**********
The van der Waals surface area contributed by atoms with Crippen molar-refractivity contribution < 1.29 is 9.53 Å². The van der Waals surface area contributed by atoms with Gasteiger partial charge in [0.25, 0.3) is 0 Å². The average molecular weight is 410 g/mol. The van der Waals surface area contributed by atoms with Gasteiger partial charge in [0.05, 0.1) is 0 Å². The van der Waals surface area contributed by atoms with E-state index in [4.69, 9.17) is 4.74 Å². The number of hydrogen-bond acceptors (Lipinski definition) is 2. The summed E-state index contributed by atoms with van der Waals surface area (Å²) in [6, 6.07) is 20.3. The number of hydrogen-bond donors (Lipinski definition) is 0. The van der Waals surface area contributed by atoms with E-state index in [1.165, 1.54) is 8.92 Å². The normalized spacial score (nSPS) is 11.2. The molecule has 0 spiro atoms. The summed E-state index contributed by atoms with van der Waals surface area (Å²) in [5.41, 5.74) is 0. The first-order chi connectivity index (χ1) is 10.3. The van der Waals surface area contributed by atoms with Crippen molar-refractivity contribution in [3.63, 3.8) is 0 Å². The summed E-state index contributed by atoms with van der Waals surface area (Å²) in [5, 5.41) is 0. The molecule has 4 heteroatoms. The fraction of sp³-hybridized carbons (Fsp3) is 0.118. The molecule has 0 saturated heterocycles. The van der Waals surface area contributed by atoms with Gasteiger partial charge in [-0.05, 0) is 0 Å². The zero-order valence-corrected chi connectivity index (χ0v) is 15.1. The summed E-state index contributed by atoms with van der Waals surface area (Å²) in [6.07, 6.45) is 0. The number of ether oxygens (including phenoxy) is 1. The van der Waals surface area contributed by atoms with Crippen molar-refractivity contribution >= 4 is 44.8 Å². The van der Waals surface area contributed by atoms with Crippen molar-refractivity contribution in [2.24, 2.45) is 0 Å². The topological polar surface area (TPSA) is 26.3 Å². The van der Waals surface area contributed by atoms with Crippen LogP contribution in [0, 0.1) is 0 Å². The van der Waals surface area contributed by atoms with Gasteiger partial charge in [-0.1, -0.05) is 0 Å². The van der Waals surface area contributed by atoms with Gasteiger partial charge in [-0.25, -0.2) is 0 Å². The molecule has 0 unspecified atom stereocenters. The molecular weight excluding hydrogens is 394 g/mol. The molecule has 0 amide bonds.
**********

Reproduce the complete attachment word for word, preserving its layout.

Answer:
The van der Waals surface area contributed by atoms with Crippen molar-refractivity contribution < 1.29 is 9.53 Å². The van der Waals surface area contributed by atoms with Gasteiger partial charge in [0.25, 0.3) is 0 Å². The average molecular weight is 410 g/mol. The van der Waals surface area contributed by atoms with Gasteiger partial charge in [0.05, 0.1) is 0 Å². The van der Waals surface area contributed by atoms with E-state index in [4.69, 9.17) is 4.74 Å². The number of hydrogen-bond acceptors (Lipinski definition) is 2. The summed E-state index contributed by atoms with van der Waals surface area (Å²) in [6, 6.07) is 20.3. The number of hydrogen-bond donors (Lipinski definition) is 0. The van der Waals surface area contributed by atoms with E-state index in [1.165, 1.54) is 8.92 Å². The normalized spacial score (nSPS) is 11.2. The molecule has 0 spiro atoms. The summed E-state index contributed by atoms with van der Waals surface area (Å²) in [5.41, 5.74) is 0. The first-order chi connectivity index (χ1) is 10.3. The van der Waals surface area contributed by atoms with Crippen molar-refractivity contribution in [3.63, 3.8) is 0 Å². The summed E-state index contributed by atoms with van der Waals surface area (Å²) in [5, 5.41) is 0. The molecule has 4 heteroatoms. The fraction of sp³-hybridized carbons (Fsp3) is 0.118. The molecule has 0 saturated heterocycles. The van der Waals surface area contributed by atoms with Gasteiger partial charge in [-0.05, 0) is 0 Å². The zero-order valence-corrected chi connectivity index (χ0v) is 15.1. The summed E-state index contributed by atoms with van der Waals surface area (Å²) in [6.07, 6.45) is 0. The number of ether oxygens (including phenoxy) is 1. The van der Waals surface area contributed by atoms with Crippen molar-refractivity contribution >= 4 is 44.8 Å². The van der Waals surface area contributed by atoms with Crippen molar-refractivity contribution in [2.24, 2.45) is 0 Å². The topological polar surface area (TPSA) is 26.3 Å². The van der Waals surface area contributed by atoms with Crippen LogP contribution in [0, 0.1) is 0 Å². The van der Waals surface area contributed by atoms with Gasteiger partial charge in [-0.1, -0.05) is 0 Å². The van der Waals surface area contributed by atoms with Gasteiger partial charge in [-0.25, -0.2) is 0 Å². The molecule has 0 unspecified atom stereocenters. The molecular weight excluding hydrogens is 394 g/mol. The molecule has 0 amide bonds.